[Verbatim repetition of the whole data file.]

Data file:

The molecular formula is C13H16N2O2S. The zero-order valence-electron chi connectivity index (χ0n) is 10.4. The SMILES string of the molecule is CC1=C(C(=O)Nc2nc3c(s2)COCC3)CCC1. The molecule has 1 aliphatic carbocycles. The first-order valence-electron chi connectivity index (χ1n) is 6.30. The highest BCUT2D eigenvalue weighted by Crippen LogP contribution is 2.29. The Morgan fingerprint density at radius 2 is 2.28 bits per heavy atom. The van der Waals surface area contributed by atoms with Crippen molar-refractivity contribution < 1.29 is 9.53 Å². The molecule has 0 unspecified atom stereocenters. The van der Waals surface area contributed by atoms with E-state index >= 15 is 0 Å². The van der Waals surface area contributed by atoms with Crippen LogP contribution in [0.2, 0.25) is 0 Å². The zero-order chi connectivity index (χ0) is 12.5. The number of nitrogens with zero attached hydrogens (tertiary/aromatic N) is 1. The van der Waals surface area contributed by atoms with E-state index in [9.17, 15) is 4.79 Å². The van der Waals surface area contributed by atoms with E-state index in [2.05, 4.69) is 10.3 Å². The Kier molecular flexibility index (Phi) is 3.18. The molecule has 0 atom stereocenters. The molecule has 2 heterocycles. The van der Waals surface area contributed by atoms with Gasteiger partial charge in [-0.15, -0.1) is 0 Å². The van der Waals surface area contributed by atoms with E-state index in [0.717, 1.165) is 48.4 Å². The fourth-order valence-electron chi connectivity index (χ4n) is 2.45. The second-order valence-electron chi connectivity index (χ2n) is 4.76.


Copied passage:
The molecular formula is C13H16N2O2S. The zero-order valence-electron chi connectivity index (χ0n) is 10.4. The SMILES string of the molecule is CC1=C(C(=O)Nc2nc3c(s2)COCC3)CCC1. The molecule has 1 aliphatic carbocycles. The first-order valence-electron chi connectivity index (χ1n) is 6.30. The highest BCUT2D eigenvalue weighted by Crippen LogP contribution is 2.29. The Morgan fingerprint density at radius 2 is 2.28 bits per heavy atom. The van der Waals surface area contributed by atoms with Crippen molar-refractivity contribution < 1.29 is 9.53 Å². The molecule has 0 unspecified atom stereocenters. The van der Waals surface area contributed by atoms with E-state index >= 15 is 0 Å². The van der Waals surface area contributed by atoms with Crippen LogP contribution in [0.2, 0.25) is 0 Å². The zero-order chi connectivity index (χ0) is 12.5. The number of nitrogens with zero attached hydrogens (tertiary/aromatic N) is 1. The van der Waals surface area contributed by atoms with E-state index in [9.17, 15) is 4.79 Å². The van der Waals surface area contributed by atoms with E-state index in [2.05, 4.69) is 10.3 Å². The Kier molecular flexibility index (Phi) is 3.18. The molecule has 0 atom stereocenters. The molecule has 2 heterocycles. The van der Waals surface area contributed by atoms with Gasteiger partial charge in [-0.15, -0.1) is 0 Å². The van der Waals surface area contributed by atoms with E-state index in [0.717, 1.165) is 48.4 Å². The fourth-order valence-electron chi connectivity index (χ4n) is 2.45. The second-order valence-electron chi connectivity index (χ2n) is 4.76.